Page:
Once again, this is a current affairs story of the kind that law students need to keep track off. Fellow law students, consider the following post a legal awareness story, and an important example of how politics and the legal sphere interact.
Recently, I wrote a post relating to Lord Chancellor and Justice Secretary Michael Gove’s announcement that he would be repealing the criminal courts charge. The criminal courts charge, which had been a brainwave from the former Justice Secretary Chris Grayling and introduced this year, had attracted much criticism and was considered both unpopular and controversial.
In my post, I weighed the pros and cons of the charge, and highlighted the stories pertaining to the charge which had made the news, such as the case of Magistrate Nigel Allcoat, who was suspended and later resigned due to assisting in the payment of the mandatory charge on behalf of an asylum seeker. I concluded that the announcement to repeal the charge was evidence that just sometimes, criticism of a governmental policy can bring about change.
A pity then that, despite the unpopularity of the criminal courts charge and its apparent repeal, there was the news this Thursday 17th December that there would be a steep rise in court fees. Apparently we are being subject to a case of reduce fees in one area to merely increase fees in another.
The announcement from the Ministry of Justice (hereafter MOJ) was rather skilfully dropped during a day of multiple announcements, as many departments sought to quickly dump bad news on the last day of the Parliamentary term. This move, which wonderful US political drama The West Wing neatly referred to as ‘Take out the Trash Day’, is not unheard of. It is rather the governmental tradition to deliberately release multiple inconvenient reports and statements, in the hope they will escape scrutiny from media and political quarters.
This was the case on Thursday, given that there were many stories to keep the media’s attention away from the deluge of announcements. We had Prime Minister David Cameron attending an EU summit in Brussels, commencing his renegotiation talks in relation to Britain’s EU membership referendum. The focus was on the ongoing debate over the Prime Minister’s demand to restrict benefit payments to EU migrant workers, as many of his European peers argued it was discriminatory and contrary to the free movement and non-discrimination principles of the EU. We also had the breaking story that a government-commissioned report on the House of Lords recommended that the House of Lords be stripped of its veto power.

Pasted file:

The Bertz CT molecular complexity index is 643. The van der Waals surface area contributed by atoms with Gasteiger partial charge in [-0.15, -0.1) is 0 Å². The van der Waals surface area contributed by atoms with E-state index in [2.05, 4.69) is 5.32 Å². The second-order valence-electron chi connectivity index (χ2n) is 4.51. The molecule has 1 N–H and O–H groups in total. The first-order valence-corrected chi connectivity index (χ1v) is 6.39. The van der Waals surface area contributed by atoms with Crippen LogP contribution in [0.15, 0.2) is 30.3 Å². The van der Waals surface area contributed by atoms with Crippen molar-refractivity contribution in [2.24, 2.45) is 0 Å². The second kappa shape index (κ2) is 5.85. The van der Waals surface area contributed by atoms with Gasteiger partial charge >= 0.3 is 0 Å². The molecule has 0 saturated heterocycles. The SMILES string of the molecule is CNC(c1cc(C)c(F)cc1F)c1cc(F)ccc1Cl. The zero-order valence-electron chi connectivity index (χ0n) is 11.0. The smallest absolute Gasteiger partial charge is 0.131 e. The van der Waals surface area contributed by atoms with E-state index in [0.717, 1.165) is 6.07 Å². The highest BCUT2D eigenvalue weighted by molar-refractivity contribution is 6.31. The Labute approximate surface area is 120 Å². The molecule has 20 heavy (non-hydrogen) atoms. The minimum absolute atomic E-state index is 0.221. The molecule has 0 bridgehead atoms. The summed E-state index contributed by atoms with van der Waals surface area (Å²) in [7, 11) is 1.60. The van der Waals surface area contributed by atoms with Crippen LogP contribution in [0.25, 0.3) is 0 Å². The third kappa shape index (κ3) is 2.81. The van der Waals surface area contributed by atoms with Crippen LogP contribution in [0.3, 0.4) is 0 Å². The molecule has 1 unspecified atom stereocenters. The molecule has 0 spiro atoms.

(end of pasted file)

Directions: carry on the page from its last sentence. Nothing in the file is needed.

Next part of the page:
Yet on Thursday, ministers released some 36 written statements which would have been headline news in their own right, save that Parliament was on the cusp of closing for the Christmas holidays. One such statement was from the MOJ, pertaining to court fees.
The MOJ announced a fresh round of court fee increases, which are apparently essential to plug a £1 billion funding gap in the UK justice system.
Following on from a summer consultation, court fees will rise by 10% across a range of civil proceedings, including enforcement proceedings, determination of costs proceedings and civil business in magistrates’ courts.
In addition, court fees will be introduced in the general regulatory chamber and tax chamber of the first-tier tribunal, and in the upper tribunal tax and Chancery chamber for the first time.